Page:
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London slaps down Salesforce's bid to rename Heron Tower

US firm not 'dominant' enough for landmark skyscraper

The City of London has slapped down Salesforce and banned it from changing the name of a prominent skyscraper.

The cloud computing firm is based in the Heron Tower, near Liverpool Street, which it had wanted to rename the Salesforce Tower.

But at a meeting today, politicians voted against the plan and instead decided to call the building 110 Bishopsgate.

Salesforce only rents six of the building's 46 floors, which made its bid the change the name unpopular among other tenants.

In a briefing note (PDF) ahead of the vote on the name change, the City of London Corporation said Salesforce "is becoming a large new occupier but will not be sufficiently dominant to justify an authorised building name".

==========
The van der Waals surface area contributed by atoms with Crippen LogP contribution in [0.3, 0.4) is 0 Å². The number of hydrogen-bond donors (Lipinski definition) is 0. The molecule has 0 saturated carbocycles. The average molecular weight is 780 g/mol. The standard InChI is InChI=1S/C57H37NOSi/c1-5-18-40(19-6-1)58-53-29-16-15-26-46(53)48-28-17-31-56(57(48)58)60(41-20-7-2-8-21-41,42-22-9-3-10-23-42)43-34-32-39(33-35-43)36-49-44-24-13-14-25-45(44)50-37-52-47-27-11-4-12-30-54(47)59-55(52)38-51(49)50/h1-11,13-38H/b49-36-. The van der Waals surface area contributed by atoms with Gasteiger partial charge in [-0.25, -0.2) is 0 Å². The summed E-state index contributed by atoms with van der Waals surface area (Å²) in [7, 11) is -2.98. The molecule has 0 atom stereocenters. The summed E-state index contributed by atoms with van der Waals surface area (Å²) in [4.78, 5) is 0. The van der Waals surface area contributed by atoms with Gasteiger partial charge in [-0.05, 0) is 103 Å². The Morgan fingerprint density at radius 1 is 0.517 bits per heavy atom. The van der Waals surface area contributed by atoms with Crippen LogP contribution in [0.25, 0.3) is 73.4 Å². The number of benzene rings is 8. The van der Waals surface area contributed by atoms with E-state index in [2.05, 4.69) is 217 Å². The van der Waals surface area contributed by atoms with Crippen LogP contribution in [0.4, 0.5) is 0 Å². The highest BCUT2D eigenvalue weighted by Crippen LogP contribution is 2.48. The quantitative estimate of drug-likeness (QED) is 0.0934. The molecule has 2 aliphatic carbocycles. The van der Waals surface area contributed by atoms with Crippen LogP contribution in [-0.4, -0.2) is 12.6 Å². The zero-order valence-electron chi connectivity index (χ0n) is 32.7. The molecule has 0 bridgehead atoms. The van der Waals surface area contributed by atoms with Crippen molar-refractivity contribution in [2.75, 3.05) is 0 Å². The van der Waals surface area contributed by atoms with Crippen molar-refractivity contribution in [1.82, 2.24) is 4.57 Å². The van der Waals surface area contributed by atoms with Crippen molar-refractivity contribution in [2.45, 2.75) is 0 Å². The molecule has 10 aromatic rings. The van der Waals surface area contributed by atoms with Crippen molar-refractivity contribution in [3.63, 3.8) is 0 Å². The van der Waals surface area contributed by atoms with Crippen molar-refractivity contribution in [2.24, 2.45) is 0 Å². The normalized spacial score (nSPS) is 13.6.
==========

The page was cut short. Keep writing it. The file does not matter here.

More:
Powa Technologies, a global retail technology specialist, is based on floors 34 and 35 of the Heron Tower. It is a firm that appears considerably more modest than Salesforce and was dead set against plans to change the name of the building.

Dan Wagner, Powa Technologies founder and CEO, said: “This is a victory for the City of London and for common sense. The Committee had never before been asked to rename a building for a commercial tenant that was not the sole occupier, and we are pleased that they did not set an unpopular new precedent here.

“This milestone decision will protect the integrity of the City’s landmark buildings. Other businesses will also now be safe from the difficult situation of having the prestige of their offices devalued by being named after another company.” ®

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